Osceola County makes plans to help homeless student population



OSCEOLA COUNTY, Fla. - The Osceola County School District is taking new steps to deal with a growing homeless student problem.
District officials said there are more than 3,600 homeless students in the county, but the state thinks that number is actually higher.
District leaders plan to meet next month to try to find ways to help the homeless students and their families.
For Kenneth Pareovani and his family, home is a motel on U.S. 192 in Kissimmee. He said his three children long for something much more stable.
"They know they're not in a home. They do want their own home. They ask for their own home," Pareovani told Channel 9 reporter Ryan Hughes.
According to state guidelines, a child who lacks a regular and adequate nighttime residence is homeless.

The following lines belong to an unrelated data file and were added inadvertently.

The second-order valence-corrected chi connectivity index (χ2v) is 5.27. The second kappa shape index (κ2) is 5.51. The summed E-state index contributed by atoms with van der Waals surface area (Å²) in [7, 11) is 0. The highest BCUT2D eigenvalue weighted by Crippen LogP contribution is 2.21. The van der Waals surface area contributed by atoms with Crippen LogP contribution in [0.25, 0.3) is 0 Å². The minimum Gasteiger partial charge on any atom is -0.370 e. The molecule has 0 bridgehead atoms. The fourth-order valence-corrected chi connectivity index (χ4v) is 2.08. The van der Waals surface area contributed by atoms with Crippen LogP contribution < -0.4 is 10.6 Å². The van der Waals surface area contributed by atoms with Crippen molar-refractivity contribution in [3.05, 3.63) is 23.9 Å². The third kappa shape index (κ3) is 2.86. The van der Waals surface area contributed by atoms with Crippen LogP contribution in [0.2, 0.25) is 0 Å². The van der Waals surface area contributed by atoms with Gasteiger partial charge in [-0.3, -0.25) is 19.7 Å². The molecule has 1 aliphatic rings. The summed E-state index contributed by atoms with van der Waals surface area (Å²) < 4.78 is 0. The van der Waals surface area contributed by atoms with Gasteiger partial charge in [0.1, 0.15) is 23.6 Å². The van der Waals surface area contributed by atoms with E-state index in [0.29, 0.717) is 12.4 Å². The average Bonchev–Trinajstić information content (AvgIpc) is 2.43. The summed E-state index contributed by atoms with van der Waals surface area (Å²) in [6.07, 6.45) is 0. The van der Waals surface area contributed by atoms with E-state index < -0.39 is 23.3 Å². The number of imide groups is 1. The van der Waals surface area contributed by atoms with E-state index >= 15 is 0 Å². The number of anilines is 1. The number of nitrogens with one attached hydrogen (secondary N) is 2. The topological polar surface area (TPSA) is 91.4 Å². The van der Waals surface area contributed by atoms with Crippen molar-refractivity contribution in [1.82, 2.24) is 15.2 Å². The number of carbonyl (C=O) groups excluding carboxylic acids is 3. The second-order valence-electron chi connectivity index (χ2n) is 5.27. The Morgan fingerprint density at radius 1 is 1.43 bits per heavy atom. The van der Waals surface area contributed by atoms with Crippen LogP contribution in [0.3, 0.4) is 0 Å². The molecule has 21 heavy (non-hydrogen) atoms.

In Osceola County a large number of young children and teens live in motels that line U.S. 192.
"We're at 3,621 -- 3,621 homeless kids out of 58,000 is a significant number," said Osceola County School Board member Jay Wheeler.
Wheeler said the problem has gotten out of hand.
He said the district just hired a homeless coordinator to help homeless students by putting together meal and after-school programs.
Hughes checked and found a number of other central Florida school districts are facing the same problem.
Orange County, which has three times the number of students as Osceola, has more than 6,000 homeless students in the district.
Wheeler said he wants to help parents of motivated homeless students find permanent housing     and stay in the districts with the hopes of offering college scholarships.
"What we really need to do is work to break the cycle of homelessness for these students, that's what we really need to be doing," said Wheeler.
Pareovani said he agrees with Wheeler.
"It's tough because they are in transition and that means they have a different set of circumstances than other children," said Pareovani.
Wheeler said the state generally says the district underreports the number of homeless students, meaning state statistics are higher than those provided by local districts.